Someone probably needs to lay off the espresso.
Someone probably needs to lay off the espresso.

Technical issues provide another annoyance. Even when you're playing alone, the game sometimes lags. You might be jumping along a series of ledges over a spike-lined pit, and suddenly the game glitches for a crucial second. Or you're fighting a boss and the action pauses, only to resume an instant later as you're taking damage. It doesn't happen persistently, but it's irritating when it does. Then there are the load times. Simply booting up the game takes long enough that you might wonder if your system has frozen. You wait 30 seconds or more as most missions load, and then again when they conclude. If you're frequently entering and exiting missions, it's downright tedious.

Mercenary Kings pays homage to a hodgepodge of classic games hailing from an era when bits were the digital currency. Charming art design, an infectious soundtrack, and compelling weapon crafting supplement the standard action, but too much recycled content, irritating technical issues, and occasionally confounding design prevent the project from ever surpassing its inspiration. The result appeals to an old-school sensibility, but you'll need to overcome some unfortunate obstacles to see the appeal.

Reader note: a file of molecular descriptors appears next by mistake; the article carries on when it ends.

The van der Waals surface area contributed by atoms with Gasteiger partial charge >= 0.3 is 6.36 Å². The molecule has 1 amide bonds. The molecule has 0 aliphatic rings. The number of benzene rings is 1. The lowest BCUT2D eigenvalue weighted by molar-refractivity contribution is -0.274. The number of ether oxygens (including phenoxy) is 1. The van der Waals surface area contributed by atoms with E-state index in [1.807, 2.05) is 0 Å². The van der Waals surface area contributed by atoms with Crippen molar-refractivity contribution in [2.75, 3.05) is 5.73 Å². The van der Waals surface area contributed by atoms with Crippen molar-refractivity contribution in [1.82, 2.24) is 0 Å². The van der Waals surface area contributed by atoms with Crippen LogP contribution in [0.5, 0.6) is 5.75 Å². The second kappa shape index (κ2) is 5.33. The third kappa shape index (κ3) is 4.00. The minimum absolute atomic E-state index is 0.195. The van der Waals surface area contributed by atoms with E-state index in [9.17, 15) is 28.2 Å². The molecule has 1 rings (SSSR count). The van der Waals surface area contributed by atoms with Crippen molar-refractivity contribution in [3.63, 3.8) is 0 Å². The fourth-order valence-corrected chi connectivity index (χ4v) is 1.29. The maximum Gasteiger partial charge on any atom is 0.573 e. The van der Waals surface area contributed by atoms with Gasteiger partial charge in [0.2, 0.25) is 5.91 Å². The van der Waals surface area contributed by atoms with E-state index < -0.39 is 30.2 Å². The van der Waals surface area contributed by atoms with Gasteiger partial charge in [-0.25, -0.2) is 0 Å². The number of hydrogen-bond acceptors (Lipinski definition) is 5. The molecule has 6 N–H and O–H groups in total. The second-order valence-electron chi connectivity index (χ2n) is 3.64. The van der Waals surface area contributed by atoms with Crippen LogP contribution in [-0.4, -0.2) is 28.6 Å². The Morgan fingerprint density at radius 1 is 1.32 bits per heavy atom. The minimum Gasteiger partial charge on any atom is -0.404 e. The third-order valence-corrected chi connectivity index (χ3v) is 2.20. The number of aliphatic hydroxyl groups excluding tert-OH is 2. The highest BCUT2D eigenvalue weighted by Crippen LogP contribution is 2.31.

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The Good

  • Engaging weapon crafting offers an incentive to keep exploring
  • Cartoon artwork keeps the grim themes cheery
  • Fast-paced music fuels the onscreen action
  • An unusual blend of classic platforming and run-and-gun mayhem

The Bad

  • There's too much information to keep straight
  • There aren't enough unique areas or enemies
  • Load times can be tough to take
  • Occasional hiccups, even when playing alone

About the Author

Jason Venter spent nearly 50 hours exploring Mandragora Island to review Mercenary Kings, which is still a mere fraction of the time he previously enjoyed with many of the 8-bit and 16-bit action games that served as Mercenary Kings' obvious inspiration.